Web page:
It is a segmentation based coding which enables the user to separate foreground from background, and more specifically, text regions from non-text regionsJPEG2000 is that, although an algorithm for segmenting color images is not specified, the JPEG2000 spec does support segmentation-based coding. In fact, the most effective rates for color compression are obtained by analyzing, understanding, and reversing the page layout process. It becomes important in JP2 segmentation-based coding. JPEG 2000 is a wavelet-based image compression standard. It was created by the Joint Photographic Experts Group committee in the year 2000 with the intention of superseding their original based JPEG standard .
JPEG's indifferent behaviour
Unlike many OCR systems, which can "tolerate" missing text regions that are not aligned horizontally or vertically, color compression using Mixed Raster Content (MRC) coding or based on JPEG2000 part 6, is much less forgiving. The basis of MRC coding is separating out the high frequency signal information from the low frequency information. Usually, the high frequency information in an image is text-related. Of course, there is also line art, edge structures, and other objects that may degrade when kept at low resolution. But text regions must be recognized and lifted for MRC-based compression to be non-degrading. This necessitates finding all text regions, regardless of skew, rotation, etc.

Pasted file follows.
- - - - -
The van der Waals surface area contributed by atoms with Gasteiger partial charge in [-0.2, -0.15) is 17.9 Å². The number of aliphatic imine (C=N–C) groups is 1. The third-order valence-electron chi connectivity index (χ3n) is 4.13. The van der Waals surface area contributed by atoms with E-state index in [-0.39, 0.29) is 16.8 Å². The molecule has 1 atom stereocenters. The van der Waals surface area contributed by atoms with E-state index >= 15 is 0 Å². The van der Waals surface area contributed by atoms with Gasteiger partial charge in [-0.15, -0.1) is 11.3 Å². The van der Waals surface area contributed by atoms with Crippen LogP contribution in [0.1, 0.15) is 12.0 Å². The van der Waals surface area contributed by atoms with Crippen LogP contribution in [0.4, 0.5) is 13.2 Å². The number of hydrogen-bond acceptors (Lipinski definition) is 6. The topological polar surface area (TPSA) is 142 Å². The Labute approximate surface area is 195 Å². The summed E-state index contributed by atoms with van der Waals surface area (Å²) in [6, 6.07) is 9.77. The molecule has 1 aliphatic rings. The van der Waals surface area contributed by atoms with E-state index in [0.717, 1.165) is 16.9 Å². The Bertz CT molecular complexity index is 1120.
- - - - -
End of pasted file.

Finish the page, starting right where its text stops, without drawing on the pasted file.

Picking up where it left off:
Features of JPEG200
Superior compression performance: At high bit rates, where artifacts become nearly imperceptible, JPEG 2000 has a small machine-measured fidelity advantage over JPEG. At lower bit rates (e.g., less than 0.25 bits/pixel for gray-scale images), JPEG 2000 has a much more significant advantage over certain modes of JPEG: artifacts are less visible and there is almost no blocking. The compression gains over JPEG are attributed to transparency and alpha planes, and JPEG2000 is robust to bit errors introduced by noisy communication channels, due to the coding of data in relatively small independent blocks.